Back when I chatted about A Little White Horse, I received a number of requests to reread Elizabeth Goudge’s other young adult book: Linnets and Valerians. It was—or so I thought—easily available from the library, and so I agreed. Alas, in this case “easily available from the library” turned out to be a bit of misinformation, and between that and August traveling I only got around to it now. Which is to say, here we are.
After she wrote A Little White Horse, Elizabeth Goudge had been considerably more organized and put together than I was in the above paragraph. She focused most of her attention on adult books, including one, The Rosemary Tree, which, if mostly ignored when it was first published 1956, garnered extensive critical praise and attention when it was extensively plagiarized and given a new setting by author Indrani Aikath-Gyaltsen in 1993. opens in a new window
(Major spoilers ahead, not that I think anyone here will have problems guessing what happens in the end.)
Linnets and Valerians, a later children’s novel published in 1964, enjoyed no such exciting publication history, but it generated its own criticism for its (somewhat) approving use of witchcraft, not something all U.S. children’s libraries were eager to purchase in the 1960s, perhaps one reason the book later fell into relative obscurity. I just read it for the first time, and found it an odd mixture of comfort and unease.
As the book opens, the four Linnet children, Nan, Robert, Timothy and Betsy, are all deeply unhappy. Their mother died five years ago, and their father, after raising them alone in India, with a few brief trips to England, has now decided to go to Egypt without them, leaving them in England with a grandmother they barely know. As if this were not bad enough, their grandmother and her companion, Miss Bolt, are strict disciplinarians. In all fairness to them, it does sound as if the four children are in desperate need of discipline, and I rather found myself on the grandmother’s side here. It helps that Goudge—perhaps in an effort to be reassuring—makes several side comments indicating that the grandmother loves her children and grandchildren very much, and is very proud of them.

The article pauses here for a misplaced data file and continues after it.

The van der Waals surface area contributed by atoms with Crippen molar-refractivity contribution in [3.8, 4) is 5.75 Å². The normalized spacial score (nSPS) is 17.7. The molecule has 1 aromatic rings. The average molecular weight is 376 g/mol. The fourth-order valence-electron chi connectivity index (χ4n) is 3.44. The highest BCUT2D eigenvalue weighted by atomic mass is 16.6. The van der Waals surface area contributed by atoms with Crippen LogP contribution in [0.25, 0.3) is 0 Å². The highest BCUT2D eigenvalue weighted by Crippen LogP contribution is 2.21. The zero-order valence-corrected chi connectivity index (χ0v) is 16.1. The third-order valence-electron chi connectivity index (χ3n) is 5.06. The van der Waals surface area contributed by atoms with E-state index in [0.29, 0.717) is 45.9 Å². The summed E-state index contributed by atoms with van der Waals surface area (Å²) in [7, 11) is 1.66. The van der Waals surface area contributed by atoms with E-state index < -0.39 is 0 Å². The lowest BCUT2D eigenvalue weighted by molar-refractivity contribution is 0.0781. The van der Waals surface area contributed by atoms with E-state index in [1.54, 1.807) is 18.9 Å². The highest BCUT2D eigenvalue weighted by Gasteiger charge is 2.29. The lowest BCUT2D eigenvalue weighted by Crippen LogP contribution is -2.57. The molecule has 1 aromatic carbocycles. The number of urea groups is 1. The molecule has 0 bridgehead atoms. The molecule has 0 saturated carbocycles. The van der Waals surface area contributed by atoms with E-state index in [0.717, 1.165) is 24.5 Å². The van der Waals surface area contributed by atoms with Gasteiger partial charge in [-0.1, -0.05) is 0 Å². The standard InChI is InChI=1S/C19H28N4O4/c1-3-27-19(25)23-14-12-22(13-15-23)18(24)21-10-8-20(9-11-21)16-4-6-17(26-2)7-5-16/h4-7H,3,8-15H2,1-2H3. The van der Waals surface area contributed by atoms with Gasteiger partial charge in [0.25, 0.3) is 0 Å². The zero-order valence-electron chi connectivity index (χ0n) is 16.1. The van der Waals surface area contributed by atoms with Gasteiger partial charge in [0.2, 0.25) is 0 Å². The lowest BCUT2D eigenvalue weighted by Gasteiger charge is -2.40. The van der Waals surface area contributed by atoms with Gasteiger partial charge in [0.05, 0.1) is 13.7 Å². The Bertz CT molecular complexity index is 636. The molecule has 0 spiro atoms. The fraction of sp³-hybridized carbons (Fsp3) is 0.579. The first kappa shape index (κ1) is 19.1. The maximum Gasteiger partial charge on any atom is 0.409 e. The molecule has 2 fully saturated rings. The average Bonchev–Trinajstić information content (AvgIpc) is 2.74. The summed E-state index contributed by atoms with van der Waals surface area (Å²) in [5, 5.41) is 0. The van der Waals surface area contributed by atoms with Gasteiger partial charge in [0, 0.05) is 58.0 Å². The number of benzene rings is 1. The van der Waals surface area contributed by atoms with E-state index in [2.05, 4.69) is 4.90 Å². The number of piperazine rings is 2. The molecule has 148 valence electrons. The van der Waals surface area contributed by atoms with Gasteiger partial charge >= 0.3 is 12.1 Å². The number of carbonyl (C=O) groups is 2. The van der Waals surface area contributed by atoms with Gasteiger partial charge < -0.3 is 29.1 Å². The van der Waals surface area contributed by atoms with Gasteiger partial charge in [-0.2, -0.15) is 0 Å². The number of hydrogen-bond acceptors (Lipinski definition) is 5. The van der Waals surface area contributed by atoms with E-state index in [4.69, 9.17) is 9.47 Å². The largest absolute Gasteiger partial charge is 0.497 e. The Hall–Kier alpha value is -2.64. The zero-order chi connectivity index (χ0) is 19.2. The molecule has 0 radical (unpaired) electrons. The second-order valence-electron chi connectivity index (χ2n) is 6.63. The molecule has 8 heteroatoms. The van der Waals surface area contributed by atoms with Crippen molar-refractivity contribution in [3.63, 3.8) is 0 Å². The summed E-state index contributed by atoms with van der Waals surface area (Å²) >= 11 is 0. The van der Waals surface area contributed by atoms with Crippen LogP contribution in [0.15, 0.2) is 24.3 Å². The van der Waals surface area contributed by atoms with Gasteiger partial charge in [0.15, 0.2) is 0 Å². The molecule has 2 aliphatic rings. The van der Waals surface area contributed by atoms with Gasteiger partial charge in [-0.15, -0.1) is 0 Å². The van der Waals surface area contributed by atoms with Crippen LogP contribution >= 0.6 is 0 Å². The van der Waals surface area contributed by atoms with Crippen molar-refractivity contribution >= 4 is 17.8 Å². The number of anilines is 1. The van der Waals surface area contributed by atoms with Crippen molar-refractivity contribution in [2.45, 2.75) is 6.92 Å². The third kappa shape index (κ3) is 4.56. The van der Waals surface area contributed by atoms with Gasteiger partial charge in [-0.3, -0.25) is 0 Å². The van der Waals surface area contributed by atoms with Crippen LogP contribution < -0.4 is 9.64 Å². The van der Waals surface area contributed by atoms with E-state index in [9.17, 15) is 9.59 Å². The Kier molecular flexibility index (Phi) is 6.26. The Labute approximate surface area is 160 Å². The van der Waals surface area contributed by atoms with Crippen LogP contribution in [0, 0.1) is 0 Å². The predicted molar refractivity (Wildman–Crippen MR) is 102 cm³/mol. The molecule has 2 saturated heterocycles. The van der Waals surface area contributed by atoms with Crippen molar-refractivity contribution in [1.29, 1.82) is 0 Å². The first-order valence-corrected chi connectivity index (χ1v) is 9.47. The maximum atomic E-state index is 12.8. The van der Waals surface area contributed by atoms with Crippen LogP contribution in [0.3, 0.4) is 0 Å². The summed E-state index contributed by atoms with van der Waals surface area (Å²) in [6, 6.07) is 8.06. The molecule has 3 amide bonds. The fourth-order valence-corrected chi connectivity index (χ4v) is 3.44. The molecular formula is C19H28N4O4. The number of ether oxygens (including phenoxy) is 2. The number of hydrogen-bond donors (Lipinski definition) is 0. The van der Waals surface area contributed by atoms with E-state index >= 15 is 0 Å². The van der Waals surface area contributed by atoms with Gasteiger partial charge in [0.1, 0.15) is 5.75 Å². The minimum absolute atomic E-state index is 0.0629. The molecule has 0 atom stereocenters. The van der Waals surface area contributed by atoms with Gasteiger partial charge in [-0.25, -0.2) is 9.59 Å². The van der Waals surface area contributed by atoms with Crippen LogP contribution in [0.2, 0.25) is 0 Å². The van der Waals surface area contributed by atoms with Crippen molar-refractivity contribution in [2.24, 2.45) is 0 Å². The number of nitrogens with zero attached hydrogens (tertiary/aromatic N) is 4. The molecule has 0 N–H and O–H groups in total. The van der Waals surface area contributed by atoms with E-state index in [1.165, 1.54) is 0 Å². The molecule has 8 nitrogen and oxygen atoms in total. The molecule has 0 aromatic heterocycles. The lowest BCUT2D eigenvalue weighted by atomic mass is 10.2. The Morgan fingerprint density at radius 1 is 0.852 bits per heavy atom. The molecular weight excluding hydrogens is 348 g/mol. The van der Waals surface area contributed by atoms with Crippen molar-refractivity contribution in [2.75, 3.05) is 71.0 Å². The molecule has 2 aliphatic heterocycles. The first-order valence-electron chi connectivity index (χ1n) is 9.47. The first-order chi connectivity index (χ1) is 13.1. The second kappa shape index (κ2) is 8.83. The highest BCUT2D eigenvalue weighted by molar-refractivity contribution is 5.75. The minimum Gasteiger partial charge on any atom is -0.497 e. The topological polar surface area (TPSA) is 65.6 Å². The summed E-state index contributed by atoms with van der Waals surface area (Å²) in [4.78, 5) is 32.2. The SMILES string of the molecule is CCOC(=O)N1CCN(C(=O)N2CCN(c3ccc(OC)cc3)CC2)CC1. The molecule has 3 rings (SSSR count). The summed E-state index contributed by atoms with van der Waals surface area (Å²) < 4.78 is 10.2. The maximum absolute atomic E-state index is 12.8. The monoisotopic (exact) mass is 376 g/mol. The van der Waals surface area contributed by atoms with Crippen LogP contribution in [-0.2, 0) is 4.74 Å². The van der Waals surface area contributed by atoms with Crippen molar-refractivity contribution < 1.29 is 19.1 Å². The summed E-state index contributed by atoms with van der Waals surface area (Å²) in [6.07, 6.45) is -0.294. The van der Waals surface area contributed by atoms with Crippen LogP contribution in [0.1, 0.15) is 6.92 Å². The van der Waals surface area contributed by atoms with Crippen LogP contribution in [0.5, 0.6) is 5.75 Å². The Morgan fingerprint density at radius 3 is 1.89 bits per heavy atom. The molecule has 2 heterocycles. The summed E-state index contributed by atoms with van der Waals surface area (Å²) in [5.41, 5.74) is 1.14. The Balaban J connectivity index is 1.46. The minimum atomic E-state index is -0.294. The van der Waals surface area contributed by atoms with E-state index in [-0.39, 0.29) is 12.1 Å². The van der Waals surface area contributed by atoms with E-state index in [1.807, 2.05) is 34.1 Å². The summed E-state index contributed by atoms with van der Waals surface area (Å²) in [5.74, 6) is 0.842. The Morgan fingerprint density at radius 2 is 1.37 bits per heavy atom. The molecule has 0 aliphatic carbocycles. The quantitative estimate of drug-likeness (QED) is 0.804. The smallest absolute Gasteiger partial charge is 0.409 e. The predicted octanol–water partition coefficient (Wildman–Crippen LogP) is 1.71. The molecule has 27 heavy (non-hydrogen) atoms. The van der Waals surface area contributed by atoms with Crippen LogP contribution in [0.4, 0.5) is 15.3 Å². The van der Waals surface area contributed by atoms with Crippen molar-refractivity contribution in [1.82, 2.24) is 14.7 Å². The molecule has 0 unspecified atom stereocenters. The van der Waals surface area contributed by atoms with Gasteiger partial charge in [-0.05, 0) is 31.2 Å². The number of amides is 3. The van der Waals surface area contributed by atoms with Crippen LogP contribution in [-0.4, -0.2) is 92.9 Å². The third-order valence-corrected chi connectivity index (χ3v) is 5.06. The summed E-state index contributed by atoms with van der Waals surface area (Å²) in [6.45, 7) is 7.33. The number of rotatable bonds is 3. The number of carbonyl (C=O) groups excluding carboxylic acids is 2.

Nonetheless, the four children decide to run away. Fortunately—in a way I can only term magically fortunate—they just happen to end up running away to the house of their uncle Ambrose, who just happens to be a former schoolmaster now working as a vicar. Ambrose agrees to take the children in if—and only if—they agree to Be Educated (this is a very scary thought), Do Chores for pocket money (also scary, since without pocket money they can’t buy sweets), and visit their grandmother every two weeks. In between times, they can explore most, but not all, of the surrounding area—if they are careful, and if they avoid the Tor. The children agree, which is more or less when the official magic begins.